Using python from elixir

Elixir, being based on the Erlang VM, makes building highly concurrent applications easier. However, the Erlang VM as its weak spots.

It is widely known that Erlang is bad at number crunching but this does not make it necessarily irrelevant for these kind of applications. In fact, there is multiple ways to interface with external code (which is not Elixir or Erlang) and to use it from Elixir and Erlang.

Applications that uses machine learning for example are characterized mostly as CPU bound problems that require a lot of calculations. In such problems it is essential to use all the features available in our modern CPUs such as the parallelism provided by the multiple cores of the CPU as well as by the SIMD instructions.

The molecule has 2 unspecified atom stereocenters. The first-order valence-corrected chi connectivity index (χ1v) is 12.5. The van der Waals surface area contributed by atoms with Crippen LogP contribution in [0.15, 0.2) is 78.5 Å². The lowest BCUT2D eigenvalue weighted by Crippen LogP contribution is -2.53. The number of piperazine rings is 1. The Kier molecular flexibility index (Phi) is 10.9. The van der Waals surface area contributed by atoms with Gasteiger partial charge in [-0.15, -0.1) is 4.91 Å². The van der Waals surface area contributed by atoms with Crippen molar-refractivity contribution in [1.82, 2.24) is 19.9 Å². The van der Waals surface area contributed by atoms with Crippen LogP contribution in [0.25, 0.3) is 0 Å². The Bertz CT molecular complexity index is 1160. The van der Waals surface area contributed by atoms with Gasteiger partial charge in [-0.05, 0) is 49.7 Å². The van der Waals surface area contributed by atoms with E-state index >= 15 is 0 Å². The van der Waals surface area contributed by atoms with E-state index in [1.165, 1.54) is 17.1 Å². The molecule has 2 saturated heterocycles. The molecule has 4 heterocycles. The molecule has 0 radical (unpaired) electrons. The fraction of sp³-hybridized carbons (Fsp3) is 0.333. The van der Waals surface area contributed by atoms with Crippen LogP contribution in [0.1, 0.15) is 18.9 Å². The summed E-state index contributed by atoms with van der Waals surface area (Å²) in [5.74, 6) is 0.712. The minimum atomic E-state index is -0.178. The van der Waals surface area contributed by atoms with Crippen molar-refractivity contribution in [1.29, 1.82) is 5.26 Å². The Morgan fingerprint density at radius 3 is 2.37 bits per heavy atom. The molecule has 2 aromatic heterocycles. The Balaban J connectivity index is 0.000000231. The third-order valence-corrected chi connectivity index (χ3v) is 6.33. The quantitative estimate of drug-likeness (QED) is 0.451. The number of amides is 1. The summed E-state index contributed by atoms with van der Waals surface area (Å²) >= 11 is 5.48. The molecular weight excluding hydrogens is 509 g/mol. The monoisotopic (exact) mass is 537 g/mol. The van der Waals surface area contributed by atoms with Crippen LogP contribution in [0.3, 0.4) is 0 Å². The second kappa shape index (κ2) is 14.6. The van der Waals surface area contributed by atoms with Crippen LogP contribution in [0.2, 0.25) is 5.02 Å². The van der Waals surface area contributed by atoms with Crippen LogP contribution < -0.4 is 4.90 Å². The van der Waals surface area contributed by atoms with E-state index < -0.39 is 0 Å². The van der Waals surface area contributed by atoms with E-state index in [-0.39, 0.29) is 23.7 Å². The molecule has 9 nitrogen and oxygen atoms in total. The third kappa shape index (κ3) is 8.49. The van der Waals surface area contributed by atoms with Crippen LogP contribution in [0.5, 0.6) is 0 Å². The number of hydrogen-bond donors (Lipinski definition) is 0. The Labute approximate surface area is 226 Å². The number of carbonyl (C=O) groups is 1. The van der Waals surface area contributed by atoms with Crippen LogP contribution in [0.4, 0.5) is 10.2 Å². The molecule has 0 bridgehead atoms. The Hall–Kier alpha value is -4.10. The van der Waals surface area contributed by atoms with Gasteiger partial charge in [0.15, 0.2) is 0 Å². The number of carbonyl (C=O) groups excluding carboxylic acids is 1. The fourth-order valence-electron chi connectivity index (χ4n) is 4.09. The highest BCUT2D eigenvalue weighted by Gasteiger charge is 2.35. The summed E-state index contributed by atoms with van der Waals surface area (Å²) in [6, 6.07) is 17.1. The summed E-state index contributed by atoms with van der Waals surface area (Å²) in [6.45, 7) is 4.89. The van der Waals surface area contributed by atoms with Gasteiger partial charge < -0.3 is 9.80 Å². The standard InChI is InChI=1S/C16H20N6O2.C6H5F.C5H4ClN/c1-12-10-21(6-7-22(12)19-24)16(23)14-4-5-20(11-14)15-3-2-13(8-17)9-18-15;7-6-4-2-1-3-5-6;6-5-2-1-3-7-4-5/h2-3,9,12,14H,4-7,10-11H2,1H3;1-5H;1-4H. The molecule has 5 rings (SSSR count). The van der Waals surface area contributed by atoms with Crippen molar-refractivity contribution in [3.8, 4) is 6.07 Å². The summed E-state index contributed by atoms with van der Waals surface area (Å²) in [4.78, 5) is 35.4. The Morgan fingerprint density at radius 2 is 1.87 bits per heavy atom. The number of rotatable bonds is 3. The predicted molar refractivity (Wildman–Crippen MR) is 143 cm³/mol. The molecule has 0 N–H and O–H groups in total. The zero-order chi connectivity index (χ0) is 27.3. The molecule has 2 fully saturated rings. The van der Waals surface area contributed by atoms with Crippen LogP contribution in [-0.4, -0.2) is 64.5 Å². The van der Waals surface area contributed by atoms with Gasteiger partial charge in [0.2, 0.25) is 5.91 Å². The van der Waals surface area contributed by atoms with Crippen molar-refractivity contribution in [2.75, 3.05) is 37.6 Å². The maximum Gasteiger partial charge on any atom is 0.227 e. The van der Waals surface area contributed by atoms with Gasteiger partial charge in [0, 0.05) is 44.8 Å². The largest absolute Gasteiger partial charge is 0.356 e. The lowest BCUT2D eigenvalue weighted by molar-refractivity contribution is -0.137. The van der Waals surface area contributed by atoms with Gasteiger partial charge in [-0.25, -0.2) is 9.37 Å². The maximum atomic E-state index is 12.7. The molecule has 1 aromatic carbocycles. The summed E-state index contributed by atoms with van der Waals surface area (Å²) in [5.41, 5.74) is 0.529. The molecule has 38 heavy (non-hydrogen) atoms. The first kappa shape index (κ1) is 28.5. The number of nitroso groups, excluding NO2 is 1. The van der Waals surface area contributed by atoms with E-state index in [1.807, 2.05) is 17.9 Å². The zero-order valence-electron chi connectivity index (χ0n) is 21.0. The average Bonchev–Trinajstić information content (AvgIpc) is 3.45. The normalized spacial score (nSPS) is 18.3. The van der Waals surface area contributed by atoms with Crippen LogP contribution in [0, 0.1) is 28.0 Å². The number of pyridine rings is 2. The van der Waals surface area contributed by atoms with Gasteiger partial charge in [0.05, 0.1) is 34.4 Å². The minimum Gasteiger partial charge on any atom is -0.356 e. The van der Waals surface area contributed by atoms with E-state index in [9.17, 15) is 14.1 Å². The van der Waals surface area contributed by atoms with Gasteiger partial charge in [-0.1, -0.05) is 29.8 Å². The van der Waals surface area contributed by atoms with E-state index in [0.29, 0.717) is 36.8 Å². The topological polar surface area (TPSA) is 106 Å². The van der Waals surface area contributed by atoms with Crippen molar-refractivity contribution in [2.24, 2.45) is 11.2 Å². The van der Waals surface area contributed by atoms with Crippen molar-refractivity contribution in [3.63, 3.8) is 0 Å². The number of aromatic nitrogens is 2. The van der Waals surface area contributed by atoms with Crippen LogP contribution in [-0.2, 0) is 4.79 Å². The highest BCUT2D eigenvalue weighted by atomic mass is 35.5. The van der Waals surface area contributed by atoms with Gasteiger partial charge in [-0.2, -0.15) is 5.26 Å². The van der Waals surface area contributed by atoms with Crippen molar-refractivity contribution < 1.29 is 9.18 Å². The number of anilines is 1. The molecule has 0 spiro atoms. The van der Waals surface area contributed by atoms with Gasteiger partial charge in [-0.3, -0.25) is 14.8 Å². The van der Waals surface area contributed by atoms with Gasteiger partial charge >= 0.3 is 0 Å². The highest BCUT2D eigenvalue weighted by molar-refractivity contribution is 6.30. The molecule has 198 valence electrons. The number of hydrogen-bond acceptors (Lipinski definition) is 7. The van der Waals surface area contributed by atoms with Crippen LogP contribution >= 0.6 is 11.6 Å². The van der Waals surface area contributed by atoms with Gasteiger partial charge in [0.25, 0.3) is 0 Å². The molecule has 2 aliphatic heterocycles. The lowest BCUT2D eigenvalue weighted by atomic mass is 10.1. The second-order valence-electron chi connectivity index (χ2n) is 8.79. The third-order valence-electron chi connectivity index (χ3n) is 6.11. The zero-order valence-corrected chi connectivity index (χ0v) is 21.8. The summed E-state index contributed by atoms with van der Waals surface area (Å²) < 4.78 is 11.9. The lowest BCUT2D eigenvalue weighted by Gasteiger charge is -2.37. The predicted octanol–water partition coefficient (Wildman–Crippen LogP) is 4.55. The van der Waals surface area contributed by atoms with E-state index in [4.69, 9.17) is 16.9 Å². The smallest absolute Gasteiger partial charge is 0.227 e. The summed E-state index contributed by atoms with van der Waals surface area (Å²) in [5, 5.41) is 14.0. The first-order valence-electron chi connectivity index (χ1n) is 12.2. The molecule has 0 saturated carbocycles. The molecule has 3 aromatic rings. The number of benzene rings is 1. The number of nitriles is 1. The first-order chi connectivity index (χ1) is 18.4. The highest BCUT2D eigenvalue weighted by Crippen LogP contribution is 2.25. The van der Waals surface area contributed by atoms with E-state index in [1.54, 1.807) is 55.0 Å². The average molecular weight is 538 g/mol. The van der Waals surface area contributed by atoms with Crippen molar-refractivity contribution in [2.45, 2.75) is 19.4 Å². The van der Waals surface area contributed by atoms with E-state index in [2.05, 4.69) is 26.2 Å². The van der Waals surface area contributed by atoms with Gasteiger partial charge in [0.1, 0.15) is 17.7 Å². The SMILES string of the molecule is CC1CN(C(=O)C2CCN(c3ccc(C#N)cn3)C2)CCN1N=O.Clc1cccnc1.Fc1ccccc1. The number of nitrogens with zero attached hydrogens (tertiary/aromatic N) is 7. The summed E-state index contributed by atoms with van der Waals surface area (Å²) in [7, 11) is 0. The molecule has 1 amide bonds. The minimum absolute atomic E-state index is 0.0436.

Python as been huge in the machine learning space thanks to the scikit learn ecosystem that builds on top of the numpy library that contains a lot of mathematical functions implemented in C and leveraging the SIMD instructions such as the dot product function.

In this post, we are going to see how to use Python code from Elixir by using the erlport Erlang library.

Erlport, treating python processes as if they where elixir processes

The erlport library allows to basically launch a python vm in a separate OS process and to communicate with it synchronously or asynchronously via message passing.

On the python side the erlport python package allows the python script to send messages to Elixir/Erlang processes by pid and it makes some Erlang specific types available on the python side as well(such as atoms).

Consider the following diagram:

Elixir to python communication

Here we have an Elixir application with multiple erlang processes, remember that these are very lightweight and not actual OS processes. This sample application creates a process that launches and manages a python vm that acts as worker for heavy CPU bound operations.